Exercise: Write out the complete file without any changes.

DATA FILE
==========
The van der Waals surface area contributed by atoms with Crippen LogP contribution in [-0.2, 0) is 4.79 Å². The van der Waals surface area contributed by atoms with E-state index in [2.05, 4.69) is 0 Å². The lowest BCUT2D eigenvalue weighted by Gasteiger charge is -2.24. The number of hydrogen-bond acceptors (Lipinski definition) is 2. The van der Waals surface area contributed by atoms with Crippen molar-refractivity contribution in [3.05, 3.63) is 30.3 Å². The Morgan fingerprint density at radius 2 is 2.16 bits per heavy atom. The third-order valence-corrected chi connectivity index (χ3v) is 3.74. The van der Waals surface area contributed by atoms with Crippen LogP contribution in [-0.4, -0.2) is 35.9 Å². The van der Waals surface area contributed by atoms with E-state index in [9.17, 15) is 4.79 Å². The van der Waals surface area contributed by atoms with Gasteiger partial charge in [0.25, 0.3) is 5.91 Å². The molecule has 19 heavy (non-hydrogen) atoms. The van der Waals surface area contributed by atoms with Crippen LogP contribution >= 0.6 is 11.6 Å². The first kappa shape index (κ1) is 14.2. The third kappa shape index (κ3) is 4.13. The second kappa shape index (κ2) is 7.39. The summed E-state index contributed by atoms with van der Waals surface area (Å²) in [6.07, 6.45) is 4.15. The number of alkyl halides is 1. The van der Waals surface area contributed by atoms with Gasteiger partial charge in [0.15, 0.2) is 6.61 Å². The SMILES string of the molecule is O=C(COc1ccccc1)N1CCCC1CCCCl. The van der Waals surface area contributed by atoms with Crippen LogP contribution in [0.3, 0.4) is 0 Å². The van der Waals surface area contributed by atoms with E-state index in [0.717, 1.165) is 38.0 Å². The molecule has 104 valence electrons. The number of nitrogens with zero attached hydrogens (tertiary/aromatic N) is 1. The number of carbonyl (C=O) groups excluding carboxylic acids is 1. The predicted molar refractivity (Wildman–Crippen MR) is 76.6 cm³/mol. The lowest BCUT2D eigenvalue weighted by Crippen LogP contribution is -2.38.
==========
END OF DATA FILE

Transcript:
The van der Waals surface area contributed by atoms with Crippen LogP contribution in [-0.2, 0) is 4.79 Å². The van der Waals surface area contributed by atoms with E-state index in [2.05, 4.69) is 0 Å². The lowest BCUT2D eigenvalue weighted by Gasteiger charge is -2.24. The number of hydrogen-bond acceptors (Lipinski definition) is 2. The van der Waals surface area contributed by atoms with Crippen molar-refractivity contribution in [3.05, 3.63) is 30.3 Å². The Morgan fingerprint density at radius 2 is 2.16 bits per heavy atom. The third-order valence-corrected chi connectivity index (χ3v) is 3.74. The van der Waals surface area contributed by atoms with Crippen LogP contribution in [-0.4, -0.2) is 35.9 Å². The van der Waals surface area contributed by atoms with E-state index in [9.17, 15) is 4.79 Å². The van der Waals surface area contributed by atoms with Gasteiger partial charge in [0.25, 0.3) is 5.91 Å². The molecule has 19 heavy (non-hydrogen) atoms. The van der Waals surface area contributed by atoms with Crippen LogP contribution >= 0.6 is 11.6 Å². The first kappa shape index (κ1) is 14.2. The third kappa shape index (κ3) is 4.13. The second kappa shape index (κ2) is 7.39. The summed E-state index contributed by atoms with van der Waals surface area (Å²) in [6.07, 6.45) is 4.15. The number of alkyl halides is 1. The van der Waals surface area contributed by atoms with Gasteiger partial charge in [0.15, 0.2) is 6.61 Å². The SMILES string of the molecule is O=C(COc1ccccc1)N1CCCC1CCCCl. The van der Waals surface area contributed by atoms with Crippen LogP contribution in [0.3, 0.4) is 0 Å². The van der Waals surface area contributed by atoms with E-state index in [0.717, 1.165) is 38.0 Å². The molecule has 104 valence electrons. The number of nitrogens with zero attached hydrogens (tertiary/aromatic N) is 1. The number of carbonyl (C=O) groups excluding carboxylic acids is 1. The predicted molar refractivity (Wildman–Crippen MR) is 76.6 cm³/mol. The lowest BCUT2D eigenvalue weighted by Crippen LogP contribution is -2.38.